The European Parliament passed a resolution yesterday (2 April) establishing a list of Russian officials responsible for the death of a Russian attorney in prison. The ‘Magnitsky List” proposes an EU-wide visa ban and a freeze of EU assets of 32 Russian citizens.
The move by the European Parliament mirrors the Washington’s Magnitsky list of 16 Russian officials, who are prohibited from entering the United States. MEPs says that the list of 32 officials was established by independent investigations.
Sergei Magnitsky was a Russian attorney working for a UK firm, accused of tax evasion and tax fraud. He died in police custody in 2009 after being repeatedly denied medical care and in effect subjected to what in most civilised countries would be considered torture.
Magnitsky’s main client was William Browder, a highly active American-born investor who complained loudly about management practices in the firms in which he invested. Browder was initially one of the biggest advocates of Vladimir Putin, but soon his activism got him in trouble and he was expelled from Russia.
His firms were raided and Magnitsky issued complaints against the raids. Soon Magnitsky was arrested and put in pre-trial detention where, for 12 months, investigators and prison officials pressured him to withdraw his complaint and to testify against Mr Browder, his client. When he refused to cooperate, he was transferred from one Moscow prison to another with worse conditions, denied medical care when he was in pain and, evidence suggests, tortured. He died on 16 November 2009.
Magnitsky’s death caused outrage in Russia and abroad, however, his investigators were rewarded for their services and promoted to higher ranks. In 2012 the Russian police resubmitted charges of tax evasion against Magnitsky for a second trial, and a Moscow court found guilty Magnitsky on 11 July 2013 in the first posthumous trial in Russia.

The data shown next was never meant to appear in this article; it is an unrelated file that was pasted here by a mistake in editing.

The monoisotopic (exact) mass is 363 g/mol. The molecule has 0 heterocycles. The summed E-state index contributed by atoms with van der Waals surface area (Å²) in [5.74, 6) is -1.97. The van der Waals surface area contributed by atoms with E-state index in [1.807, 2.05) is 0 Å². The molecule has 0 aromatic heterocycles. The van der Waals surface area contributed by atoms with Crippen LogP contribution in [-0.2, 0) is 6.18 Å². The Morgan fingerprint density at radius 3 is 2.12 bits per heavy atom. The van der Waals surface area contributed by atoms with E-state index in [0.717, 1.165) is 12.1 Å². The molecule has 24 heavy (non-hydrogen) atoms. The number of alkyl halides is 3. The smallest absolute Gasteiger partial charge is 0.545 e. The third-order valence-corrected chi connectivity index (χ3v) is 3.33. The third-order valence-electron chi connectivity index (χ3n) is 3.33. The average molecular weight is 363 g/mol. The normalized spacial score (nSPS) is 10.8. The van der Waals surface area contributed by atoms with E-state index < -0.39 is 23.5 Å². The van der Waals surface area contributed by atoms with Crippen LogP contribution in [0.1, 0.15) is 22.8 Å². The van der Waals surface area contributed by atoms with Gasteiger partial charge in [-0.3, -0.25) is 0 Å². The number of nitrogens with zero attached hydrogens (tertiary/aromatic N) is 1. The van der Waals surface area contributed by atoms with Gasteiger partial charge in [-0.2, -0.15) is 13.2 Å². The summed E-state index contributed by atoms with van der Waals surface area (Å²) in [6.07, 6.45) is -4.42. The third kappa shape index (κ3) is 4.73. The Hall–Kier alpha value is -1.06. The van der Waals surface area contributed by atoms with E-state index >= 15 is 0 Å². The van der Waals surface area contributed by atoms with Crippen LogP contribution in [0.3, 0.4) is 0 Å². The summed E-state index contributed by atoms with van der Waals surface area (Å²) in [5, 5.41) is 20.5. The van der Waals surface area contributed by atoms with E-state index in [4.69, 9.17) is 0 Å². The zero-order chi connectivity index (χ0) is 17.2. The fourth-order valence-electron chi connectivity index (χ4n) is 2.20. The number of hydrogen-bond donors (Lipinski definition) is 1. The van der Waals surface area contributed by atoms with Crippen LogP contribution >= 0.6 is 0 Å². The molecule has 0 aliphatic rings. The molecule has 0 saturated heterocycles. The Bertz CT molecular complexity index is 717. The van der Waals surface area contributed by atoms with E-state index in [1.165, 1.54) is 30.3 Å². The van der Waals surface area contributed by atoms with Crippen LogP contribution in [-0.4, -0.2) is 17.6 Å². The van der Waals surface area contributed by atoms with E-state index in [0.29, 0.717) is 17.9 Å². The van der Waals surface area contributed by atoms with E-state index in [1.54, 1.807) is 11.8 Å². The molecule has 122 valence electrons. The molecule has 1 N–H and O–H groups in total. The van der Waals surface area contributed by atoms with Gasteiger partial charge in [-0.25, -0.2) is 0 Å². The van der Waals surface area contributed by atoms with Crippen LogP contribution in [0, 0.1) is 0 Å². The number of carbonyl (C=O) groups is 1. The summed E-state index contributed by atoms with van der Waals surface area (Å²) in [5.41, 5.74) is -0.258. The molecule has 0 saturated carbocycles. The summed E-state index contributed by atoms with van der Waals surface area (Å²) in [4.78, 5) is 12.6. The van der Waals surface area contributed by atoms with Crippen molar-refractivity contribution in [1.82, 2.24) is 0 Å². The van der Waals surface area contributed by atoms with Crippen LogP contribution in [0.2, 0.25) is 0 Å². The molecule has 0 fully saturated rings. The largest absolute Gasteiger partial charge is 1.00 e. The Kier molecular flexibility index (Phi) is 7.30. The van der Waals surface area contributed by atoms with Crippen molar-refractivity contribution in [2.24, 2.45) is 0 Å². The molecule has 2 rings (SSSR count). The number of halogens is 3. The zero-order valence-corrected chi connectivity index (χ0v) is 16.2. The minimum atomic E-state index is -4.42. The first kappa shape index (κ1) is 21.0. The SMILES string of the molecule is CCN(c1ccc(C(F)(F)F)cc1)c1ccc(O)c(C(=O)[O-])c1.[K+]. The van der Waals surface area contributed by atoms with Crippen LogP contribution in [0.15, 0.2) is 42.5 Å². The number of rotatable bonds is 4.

“The arrest and subsequent death in custody of Sergei Magnitsky represent a well-documented and significant case of disrespect for human rights and fundamental freedoms in Russia,” the European Parliament said in its resolution.
“[They] have cast doubt on the independence and impartiality of its judicial institutions, and serve as a reminder of the many documented shortcomings in respect for the rule of law in Russia,” it said.
ALDE leader Guy Verhofstadt said that his group had worked on this resolution for the last two years and its adoption in plenary was a sign of broad backing gained following the Crimea annexation. He called on the EU foreign affairs chief Catherine Ashton to put this issue on the agenda of the next meeting of the foreign ministers and for member states to react quickly and adopt the list at EU level.
MEPs in fact expressed their regret that Ashton had not put this issue on the agenda in previous occasions, one such opportunity having been missed in October 2012.
MEP Kristiina Ojuland (ALDE, Estonia), who is the Parliament’s rapporteur for this report, said that although Russian state media would probably try to portrait this resolution as anti-Russian, that it was “the exact opposite”.
“Remember that these people have misused their power and have been involved in stealing out of the pockets of honest Russian tax payers. As these people have not been brought to justice in Russia, we have the obligation to at least forbid their entrance to the EU and freeze their assets that are in our member states,” Ojuland said.
She concluded “Putin’s claim to protect the human rights of Russian abroad, and on Crimea, ring all the more empty when taking into account the blatant human rights and judicial abuses Russia’s own citizens are facing”.